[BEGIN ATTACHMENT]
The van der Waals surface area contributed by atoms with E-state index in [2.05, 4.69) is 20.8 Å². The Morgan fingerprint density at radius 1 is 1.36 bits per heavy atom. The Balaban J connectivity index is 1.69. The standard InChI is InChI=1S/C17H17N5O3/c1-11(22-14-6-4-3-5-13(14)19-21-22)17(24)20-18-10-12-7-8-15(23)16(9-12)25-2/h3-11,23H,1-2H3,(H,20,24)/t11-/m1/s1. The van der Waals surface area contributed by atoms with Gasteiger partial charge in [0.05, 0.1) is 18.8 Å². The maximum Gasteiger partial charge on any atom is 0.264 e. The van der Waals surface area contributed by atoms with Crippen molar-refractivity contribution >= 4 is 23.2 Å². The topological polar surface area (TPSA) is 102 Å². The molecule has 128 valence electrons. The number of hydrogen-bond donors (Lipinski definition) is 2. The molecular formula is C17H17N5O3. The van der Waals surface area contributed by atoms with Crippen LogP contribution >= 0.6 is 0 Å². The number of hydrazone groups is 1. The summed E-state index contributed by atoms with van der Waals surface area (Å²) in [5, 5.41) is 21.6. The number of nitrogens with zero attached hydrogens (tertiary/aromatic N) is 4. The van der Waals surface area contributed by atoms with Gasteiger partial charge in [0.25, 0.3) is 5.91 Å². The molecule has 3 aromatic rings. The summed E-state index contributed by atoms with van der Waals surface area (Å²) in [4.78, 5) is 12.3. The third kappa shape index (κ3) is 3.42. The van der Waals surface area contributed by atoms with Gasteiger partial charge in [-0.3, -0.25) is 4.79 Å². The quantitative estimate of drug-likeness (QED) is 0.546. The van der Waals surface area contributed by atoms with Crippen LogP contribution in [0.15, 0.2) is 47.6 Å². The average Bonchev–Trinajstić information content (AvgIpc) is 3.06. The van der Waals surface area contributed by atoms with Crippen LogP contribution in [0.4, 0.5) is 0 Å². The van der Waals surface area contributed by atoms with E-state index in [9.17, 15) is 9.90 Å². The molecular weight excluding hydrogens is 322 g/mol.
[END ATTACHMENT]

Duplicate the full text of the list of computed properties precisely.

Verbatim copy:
The van der Waals surface area contributed by atoms with E-state index in [2.05, 4.69) is 20.8 Å². The Morgan fingerprint density at radius 1 is 1.36 bits per heavy atom. The Balaban J connectivity index is 1.69. The standard InChI is InChI=1S/C17H17N5O3/c1-11(22-14-6-4-3-5-13(14)19-21-22)17(24)20-18-10-12-7-8-15(23)16(9-12)25-2/h3-11,23H,1-2H3,(H,20,24)/t11-/m1/s1. The van der Waals surface area contributed by atoms with Gasteiger partial charge in [0.05, 0.1) is 18.8 Å². The maximum Gasteiger partial charge on any atom is 0.264 e. The van der Waals surface area contributed by atoms with Crippen molar-refractivity contribution >= 4 is 23.2 Å². The topological polar surface area (TPSA) is 102 Å². The molecule has 128 valence electrons. The number of hydrogen-bond donors (Lipinski definition) is 2. The molecular formula is C17H17N5O3. The van der Waals surface area contributed by atoms with Crippen LogP contribution >= 0.6 is 0 Å². The number of hydrazone groups is 1. The summed E-state index contributed by atoms with van der Waals surface area (Å²) in [5, 5.41) is 21.6. The number of nitrogens with zero attached hydrogens (tertiary/aromatic N) is 4. The van der Waals surface area contributed by atoms with Gasteiger partial charge in [0.25, 0.3) is 5.91 Å². The molecule has 3 aromatic rings. The summed E-state index contributed by atoms with van der Waals surface area (Å²) in [4.78, 5) is 12.3. The third kappa shape index (κ3) is 3.42. The van der Waals surface area contributed by atoms with Gasteiger partial charge in [-0.3, -0.25) is 4.79 Å². The quantitative estimate of drug-likeness (QED) is 0.546. The van der Waals surface area contributed by atoms with Crippen LogP contribution in [0.15, 0.2) is 47.6 Å². The average Bonchev–Trinajstić information content (AvgIpc) is 3.06. The van der Waals surface area contributed by atoms with Crippen LogP contribution in [0.4, 0.5) is 0 Å². The van der Waals surface area contributed by atoms with E-state index in [9.17, 15) is 9.90 Å². The molecular weight excluding hydrogens is 322 g/mol.